I’m about to read a lot of first pages from hopeful authors. I’ve done countless critiques over the years, and so I both look forward to and dread this job.
Opening up the pages of a book is a bit like opening up the front door for a blind date–except that it requires no effort on your part . . . such as doing your hair, or sucking in your stomach so you look thinner, or whatever else you do on your blind dates. (Really, it’s none of my business, and I don’t want to know.)
The point is, you’re hoping for something good and you’re often disappointed. In the gentle-hearted spirit that I am well known for (Oh, all right, Sarah Eden still refers to me as Attila the Hun because of a certain edit I did for her) I’m going to offer fellow writers a few tips.
Here are a few ways not to start your novel.
1) With your character waking up.
I wake up at least once a day. You could say I am a veteran at waking up. I never like it when I do it, and I probably won’t like it when your character does it either. Give me something more exciting.
2) With your character running away from someone or something.
One would think that this would nicely take care of my first objection, and it would–if I hadn’t already seen it about a hundred times. A good chase scene is nice, but not at the beginning of a book because A) I don’t know enough about your character to care if they get away and B)I’m pretty certain your main character won’t be killed off in the opening scene as that would make for a very short novel. So it isn’t really a high tension opening anyway.
3) With huge chunks of back-story.
Yeah, I know, Charles Dickens gave us character life sketches right off, but styles change and this sort of thing doesn’t work now. We also don’t wear top hats anymore. Go figure.
4) With action that is so confusing I don’t know what the heck is going on.
Sometimes an opening starts with people being bombed, or someone being attacked, or just people sitting around talking about other people. Whatever it is, it has to make sense. I’m already doing the brain-intensive job of transforming printed words into a lush and vivid landscape in my mind. Make it easy for me. This isn’t the place to be obscure or mysterious.
5) With so many characters I can’t keep them straight.
It’s always better to start with a limited amount of characters until the reader has time to get people straight. Opening with lots of characters feels like one of those parties where you meet fifteen people at once and you know that no matter how hard you try you won’t be able to remember any of their names tomorrow.
6) With a mean character.
Hey, if I’m going to step into a character’s skin and be that person for hours or days, I don’t want to be someone I don’t like. Ditto for stupid characters. And while you’re at it, please make me pretty too.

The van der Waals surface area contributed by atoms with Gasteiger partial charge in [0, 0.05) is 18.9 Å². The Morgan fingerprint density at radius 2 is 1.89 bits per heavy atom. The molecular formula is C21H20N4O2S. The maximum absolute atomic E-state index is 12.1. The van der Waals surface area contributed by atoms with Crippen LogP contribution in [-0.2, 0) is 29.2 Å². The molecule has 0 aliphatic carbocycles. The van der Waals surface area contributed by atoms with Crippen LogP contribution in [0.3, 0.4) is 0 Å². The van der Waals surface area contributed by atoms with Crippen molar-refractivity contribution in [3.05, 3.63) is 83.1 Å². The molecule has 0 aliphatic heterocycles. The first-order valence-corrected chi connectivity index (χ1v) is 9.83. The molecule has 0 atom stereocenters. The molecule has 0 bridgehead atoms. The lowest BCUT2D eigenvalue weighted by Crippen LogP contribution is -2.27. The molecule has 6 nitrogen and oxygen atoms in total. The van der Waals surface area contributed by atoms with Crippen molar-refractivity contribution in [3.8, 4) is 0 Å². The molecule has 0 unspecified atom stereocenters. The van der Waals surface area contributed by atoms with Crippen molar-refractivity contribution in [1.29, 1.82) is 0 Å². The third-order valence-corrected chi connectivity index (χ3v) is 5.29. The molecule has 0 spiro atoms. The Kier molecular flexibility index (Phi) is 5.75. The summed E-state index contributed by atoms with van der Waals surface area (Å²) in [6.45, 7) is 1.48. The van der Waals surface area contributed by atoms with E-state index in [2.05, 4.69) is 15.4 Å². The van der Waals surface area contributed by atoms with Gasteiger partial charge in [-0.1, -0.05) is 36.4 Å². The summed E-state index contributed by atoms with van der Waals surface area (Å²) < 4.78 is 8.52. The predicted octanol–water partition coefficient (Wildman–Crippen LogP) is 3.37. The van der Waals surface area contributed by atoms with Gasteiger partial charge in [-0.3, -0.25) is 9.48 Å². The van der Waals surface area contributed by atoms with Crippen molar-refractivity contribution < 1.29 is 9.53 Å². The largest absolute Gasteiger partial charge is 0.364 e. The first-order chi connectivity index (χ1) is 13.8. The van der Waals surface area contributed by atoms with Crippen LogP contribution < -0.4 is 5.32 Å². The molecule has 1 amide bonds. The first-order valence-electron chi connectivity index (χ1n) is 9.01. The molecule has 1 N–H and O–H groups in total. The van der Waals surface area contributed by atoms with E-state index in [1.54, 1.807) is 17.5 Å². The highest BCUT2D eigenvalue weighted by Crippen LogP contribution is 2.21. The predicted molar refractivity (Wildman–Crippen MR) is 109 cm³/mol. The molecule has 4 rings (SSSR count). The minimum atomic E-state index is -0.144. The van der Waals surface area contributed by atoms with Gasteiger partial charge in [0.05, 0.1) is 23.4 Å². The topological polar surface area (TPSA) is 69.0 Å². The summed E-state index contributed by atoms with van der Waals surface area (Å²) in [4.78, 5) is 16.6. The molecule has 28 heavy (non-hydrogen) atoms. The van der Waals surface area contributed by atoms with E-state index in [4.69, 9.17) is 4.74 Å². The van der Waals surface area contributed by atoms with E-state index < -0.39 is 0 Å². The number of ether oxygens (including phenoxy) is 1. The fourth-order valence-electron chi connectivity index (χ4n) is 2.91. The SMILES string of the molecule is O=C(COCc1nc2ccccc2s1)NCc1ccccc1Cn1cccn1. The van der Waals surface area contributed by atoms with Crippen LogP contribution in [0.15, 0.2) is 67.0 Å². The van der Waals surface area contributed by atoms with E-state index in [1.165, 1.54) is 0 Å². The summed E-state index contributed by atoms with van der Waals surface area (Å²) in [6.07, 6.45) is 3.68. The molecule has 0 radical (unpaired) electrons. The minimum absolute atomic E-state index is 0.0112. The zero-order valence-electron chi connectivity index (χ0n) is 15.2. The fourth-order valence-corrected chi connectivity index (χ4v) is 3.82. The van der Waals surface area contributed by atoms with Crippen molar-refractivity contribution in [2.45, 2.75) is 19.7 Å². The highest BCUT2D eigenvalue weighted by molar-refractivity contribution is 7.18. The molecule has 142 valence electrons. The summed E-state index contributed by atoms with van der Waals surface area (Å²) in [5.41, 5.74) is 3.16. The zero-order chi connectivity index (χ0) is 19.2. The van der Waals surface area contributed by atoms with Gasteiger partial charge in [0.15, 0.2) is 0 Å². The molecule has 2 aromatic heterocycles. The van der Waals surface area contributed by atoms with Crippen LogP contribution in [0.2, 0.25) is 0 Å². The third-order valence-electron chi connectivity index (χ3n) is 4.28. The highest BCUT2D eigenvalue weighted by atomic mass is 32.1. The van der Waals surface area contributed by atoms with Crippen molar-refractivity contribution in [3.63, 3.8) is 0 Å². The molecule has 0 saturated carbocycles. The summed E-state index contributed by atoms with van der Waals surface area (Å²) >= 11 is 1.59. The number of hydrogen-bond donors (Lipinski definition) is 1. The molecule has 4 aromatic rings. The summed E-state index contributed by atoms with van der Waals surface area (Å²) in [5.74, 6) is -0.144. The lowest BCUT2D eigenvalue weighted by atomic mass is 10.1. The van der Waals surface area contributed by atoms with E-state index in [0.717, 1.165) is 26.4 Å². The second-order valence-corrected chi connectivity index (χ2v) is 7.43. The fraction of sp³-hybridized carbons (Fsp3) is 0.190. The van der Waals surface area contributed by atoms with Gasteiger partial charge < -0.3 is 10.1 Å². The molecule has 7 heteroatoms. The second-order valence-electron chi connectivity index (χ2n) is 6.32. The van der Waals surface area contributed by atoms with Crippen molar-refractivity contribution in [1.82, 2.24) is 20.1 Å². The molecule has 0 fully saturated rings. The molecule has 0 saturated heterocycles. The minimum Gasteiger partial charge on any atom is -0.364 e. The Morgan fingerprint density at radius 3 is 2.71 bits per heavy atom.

7) With a run-on sentence.
This is akin to getting your first glimpse of your blind date and noticing his shirt is dirty. If he didn’t take the time to fix that, the rest of him is probably not going to be much better.
8) With a statement that doesn’t have anything to do with anything else.
For example, if you start your first chapter with the sentence: Betty’s ghost was not the forgiving type. (Which, by the way, is a great first line. I should use it sometime.)You should let us know about the ghost and why it’s holding grudges fairly quickly. Don’t go on and on describing Veronica and her trip to the mall. Your reader will be gritting her teeth and thinking, “Who’s Betty? Did Veronica kill her? What is her part in all of this? Is this author trying to irritate me?”
Probably not, but the result is the same anyway.
9) With a bland sentence.
I have enough bland sentences in my life already. They’re sort of like dust and they settle on everything. If the first sentence isn’t good, what are the chances I’m going to find captivating ones later on?
10) With a flashback.
If you need to flashback in the first scene, you probably haven’t started your book in the right place. Plus, editors and agents tend to hate flashbacks. Many of them were bitten by flashbacks at some point in life, so you really can’t blame them for this prejudice.
11) With the phrase,”The early summer sky was the color of cat vomit.” (Apologies to Scott Westerfeld) Okay, it’s original, but I have a large supply of cats, and now any time one of them throws up, I think, “Um no . . . I don’t think I’ve ever actually seen the sky that color . . . I wonder what Scott’s cats have been eating?”
You just don’t want to do that to your reader.
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